ISO-14000 in the US and EU: A World of Difference

Date: Oct 01, 2001

Companies in the EU increasingly appear to be embracing ISO-14000 certification (the environmental branch of ISO). Companies in the US have, by and large, not done so. Why the difference?

The answers can be found largely in differences between the legal regimes of the two regions as well as the markets.

Implementing environmental management programs offers enormous benefits to companies. In the US, however, businesses have not seen either the business necessity or the regulatory benefits of ISO-14000 certification. The US has an elaborate series of federal, state, and local laws and a long history of aggressive enforcement of environmental laws. Stiff fines and even criminal penalties may be assessed. EPA enforcement authorities work with the US Dept. of Justice to initiate suits, and federal authorities may cooperate with State Attorneys General in certain enforcement actions involving state and federal issues.

The US legal environment is characterized by the unique opportunity to initiate citizens' suits, including "bounty hunter" suits, such as those authorized under California's Proposition 65. This allows environmental advocacy groups and plaintiffs' attorneys to directly initiate suits. In addition, given a legal environment in which contingency fee suits are authorized and liberal discovery rules are the norm, plaintiffs' lawyers have found creative theories on which to pursue instances of pollution or other acts allegedly harmful to the environment under tort law.

In short, the legal regime in the US is one in which companies, both large and small, face potential liability for violations of environmental laws. Thus, concepts of environmental management, including using environmental management techniques to further regulatory compliance obligations, took hold in the US many years ago.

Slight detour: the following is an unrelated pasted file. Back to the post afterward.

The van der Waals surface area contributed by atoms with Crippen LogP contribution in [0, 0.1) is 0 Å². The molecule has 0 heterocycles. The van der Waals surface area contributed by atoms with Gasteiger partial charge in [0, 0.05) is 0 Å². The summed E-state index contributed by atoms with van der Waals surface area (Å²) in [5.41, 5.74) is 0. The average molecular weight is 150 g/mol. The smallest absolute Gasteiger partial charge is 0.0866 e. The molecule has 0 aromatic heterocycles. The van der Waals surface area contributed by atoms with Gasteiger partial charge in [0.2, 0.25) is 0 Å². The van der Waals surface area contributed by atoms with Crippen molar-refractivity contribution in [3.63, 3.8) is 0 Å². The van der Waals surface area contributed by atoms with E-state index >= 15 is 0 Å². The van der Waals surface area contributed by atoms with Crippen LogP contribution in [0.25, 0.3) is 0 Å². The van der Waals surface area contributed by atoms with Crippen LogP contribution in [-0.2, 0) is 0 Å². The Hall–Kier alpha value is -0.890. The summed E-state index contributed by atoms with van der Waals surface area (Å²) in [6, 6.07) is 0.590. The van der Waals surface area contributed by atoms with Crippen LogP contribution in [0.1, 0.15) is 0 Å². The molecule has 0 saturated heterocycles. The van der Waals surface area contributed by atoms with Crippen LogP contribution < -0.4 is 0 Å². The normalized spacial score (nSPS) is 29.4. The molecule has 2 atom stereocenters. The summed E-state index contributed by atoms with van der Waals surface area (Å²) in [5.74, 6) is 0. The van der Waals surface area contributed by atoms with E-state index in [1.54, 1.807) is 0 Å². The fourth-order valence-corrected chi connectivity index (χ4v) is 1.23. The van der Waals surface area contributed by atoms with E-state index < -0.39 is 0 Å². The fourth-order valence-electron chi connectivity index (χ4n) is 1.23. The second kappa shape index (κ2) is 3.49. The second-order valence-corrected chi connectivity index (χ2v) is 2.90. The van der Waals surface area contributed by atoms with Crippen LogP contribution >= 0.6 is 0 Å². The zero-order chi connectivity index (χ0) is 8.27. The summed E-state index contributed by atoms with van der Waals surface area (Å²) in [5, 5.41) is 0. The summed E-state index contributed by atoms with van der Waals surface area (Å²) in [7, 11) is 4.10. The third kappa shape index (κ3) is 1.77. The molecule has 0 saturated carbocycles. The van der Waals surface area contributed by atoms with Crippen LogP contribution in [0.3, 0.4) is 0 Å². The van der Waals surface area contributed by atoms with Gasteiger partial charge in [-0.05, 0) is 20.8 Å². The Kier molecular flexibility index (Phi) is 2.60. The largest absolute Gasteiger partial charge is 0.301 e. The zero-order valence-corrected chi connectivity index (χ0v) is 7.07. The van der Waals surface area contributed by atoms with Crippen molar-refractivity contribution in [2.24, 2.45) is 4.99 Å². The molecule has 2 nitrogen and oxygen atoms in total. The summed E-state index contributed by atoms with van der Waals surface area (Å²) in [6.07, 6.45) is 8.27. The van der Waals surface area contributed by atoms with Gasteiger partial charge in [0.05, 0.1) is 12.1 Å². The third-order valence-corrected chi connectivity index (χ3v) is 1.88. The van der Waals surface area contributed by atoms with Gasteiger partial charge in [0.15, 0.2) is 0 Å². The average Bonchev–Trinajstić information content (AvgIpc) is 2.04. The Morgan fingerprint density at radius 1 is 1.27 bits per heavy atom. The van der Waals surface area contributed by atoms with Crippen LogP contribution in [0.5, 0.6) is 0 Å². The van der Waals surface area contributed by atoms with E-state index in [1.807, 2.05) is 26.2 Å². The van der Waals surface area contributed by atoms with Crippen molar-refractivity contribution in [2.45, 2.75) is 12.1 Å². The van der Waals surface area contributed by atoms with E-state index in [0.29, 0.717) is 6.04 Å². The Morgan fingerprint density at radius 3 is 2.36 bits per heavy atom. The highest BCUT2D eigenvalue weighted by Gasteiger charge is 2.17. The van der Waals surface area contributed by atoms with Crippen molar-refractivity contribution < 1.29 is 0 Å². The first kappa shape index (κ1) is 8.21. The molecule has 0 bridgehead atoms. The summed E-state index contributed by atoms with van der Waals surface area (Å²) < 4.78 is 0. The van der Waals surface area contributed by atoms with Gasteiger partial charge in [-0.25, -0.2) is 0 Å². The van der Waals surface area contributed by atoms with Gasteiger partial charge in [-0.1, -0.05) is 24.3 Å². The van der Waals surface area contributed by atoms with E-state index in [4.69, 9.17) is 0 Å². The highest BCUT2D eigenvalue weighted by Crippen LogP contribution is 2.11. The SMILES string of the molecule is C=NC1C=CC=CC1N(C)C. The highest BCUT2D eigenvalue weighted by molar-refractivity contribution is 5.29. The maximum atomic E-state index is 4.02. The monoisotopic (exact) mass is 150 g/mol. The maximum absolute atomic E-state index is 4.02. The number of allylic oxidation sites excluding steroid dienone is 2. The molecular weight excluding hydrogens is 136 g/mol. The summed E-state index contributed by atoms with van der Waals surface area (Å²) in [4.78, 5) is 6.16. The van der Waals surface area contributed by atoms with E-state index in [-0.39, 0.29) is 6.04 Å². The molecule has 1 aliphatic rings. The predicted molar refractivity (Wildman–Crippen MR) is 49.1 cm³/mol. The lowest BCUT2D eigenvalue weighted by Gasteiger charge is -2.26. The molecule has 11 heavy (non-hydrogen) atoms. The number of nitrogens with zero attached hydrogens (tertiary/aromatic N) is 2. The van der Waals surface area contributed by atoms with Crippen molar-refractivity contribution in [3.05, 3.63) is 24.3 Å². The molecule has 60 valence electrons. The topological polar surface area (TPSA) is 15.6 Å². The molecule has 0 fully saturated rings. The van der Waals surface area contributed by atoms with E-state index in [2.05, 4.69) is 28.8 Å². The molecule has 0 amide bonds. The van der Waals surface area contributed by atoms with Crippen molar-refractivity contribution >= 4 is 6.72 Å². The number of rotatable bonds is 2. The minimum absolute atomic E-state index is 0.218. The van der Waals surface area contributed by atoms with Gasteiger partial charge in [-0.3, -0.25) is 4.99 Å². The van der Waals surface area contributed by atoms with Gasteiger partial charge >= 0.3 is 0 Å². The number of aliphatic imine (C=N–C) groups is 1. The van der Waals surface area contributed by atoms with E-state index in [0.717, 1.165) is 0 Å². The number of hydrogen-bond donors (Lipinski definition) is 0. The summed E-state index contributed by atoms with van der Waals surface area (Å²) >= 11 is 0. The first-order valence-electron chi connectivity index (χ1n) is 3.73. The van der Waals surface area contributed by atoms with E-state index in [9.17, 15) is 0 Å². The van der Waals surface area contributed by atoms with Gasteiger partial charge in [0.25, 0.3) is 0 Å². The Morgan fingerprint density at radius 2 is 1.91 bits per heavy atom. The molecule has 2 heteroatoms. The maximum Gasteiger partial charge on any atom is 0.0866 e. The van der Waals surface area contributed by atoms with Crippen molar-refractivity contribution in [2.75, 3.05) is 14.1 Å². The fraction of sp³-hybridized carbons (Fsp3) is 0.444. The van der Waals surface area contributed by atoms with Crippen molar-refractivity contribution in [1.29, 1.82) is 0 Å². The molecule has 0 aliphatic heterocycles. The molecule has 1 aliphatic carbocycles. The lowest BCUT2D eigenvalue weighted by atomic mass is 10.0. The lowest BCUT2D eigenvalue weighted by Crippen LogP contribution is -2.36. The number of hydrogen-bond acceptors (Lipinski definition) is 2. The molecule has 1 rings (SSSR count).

In contrast, the legal regime in the EU is based largely on a code system. The EU lacks centralized enforcement authority and is much less reliant on private litigation than the US Codes, so certification requirements become more attractive in that legal environment.

Some nations require ISO-14000 certification, and the EU has adopted the Eco-Management and Audit Scheme (EMAS). In a sense, auditors take on a regulatory compliance role in the EU much different than in the US.

Another seminal difference between the US and EU relates to the heavy reliance in the US on "right to know" provisions of key environmental statutes. A vast array of information on environmental activities and emissions, for example, generally is publicly available in the US. This often occurs through mandatory reporting requirements or through mandatory permit applications. Through a perusal of publicly filed reports, or through Freedom of Information Act requests, non-governmental organizations, plaintiffs' lawyers, and competitors can access an array of permits, reports, and records on environmental activities.

The media plays an important role as well. Environmental and consumer groups review TRI information, issuing press releases and reports targeting companies with top emissions. The media pressure, in turn, creates incentives to further reduce emissions. Public disclosure obligations of ISO-14000 become a mechanism to obtain transparency about environmental activities in the absence of mandatory legal requirements.

Many US businesses experienced in conducting environmental management and compliance audits criticize moves to mandate adherence to ISO-14000 (particularly third-party certification requirements) as unnecessarily costly and duplicative of our detailed legal regime.

Most, however, recognize that while mandatory third-party certification may be unnecessary, environmental management initiatives can prove to be vital tools in handling environmental obligations, regardless of where a firm is located.

Reproduced with the permission of Paper, Film & Foil CONVERTER magazine (312.726.2802). Copyright © 2001 by Intertec Publishing. All rights reserved.

For further information about this article, please contact Sheila A. Millar at 202-434-4143 or by e-mail at millar@khlaw.com.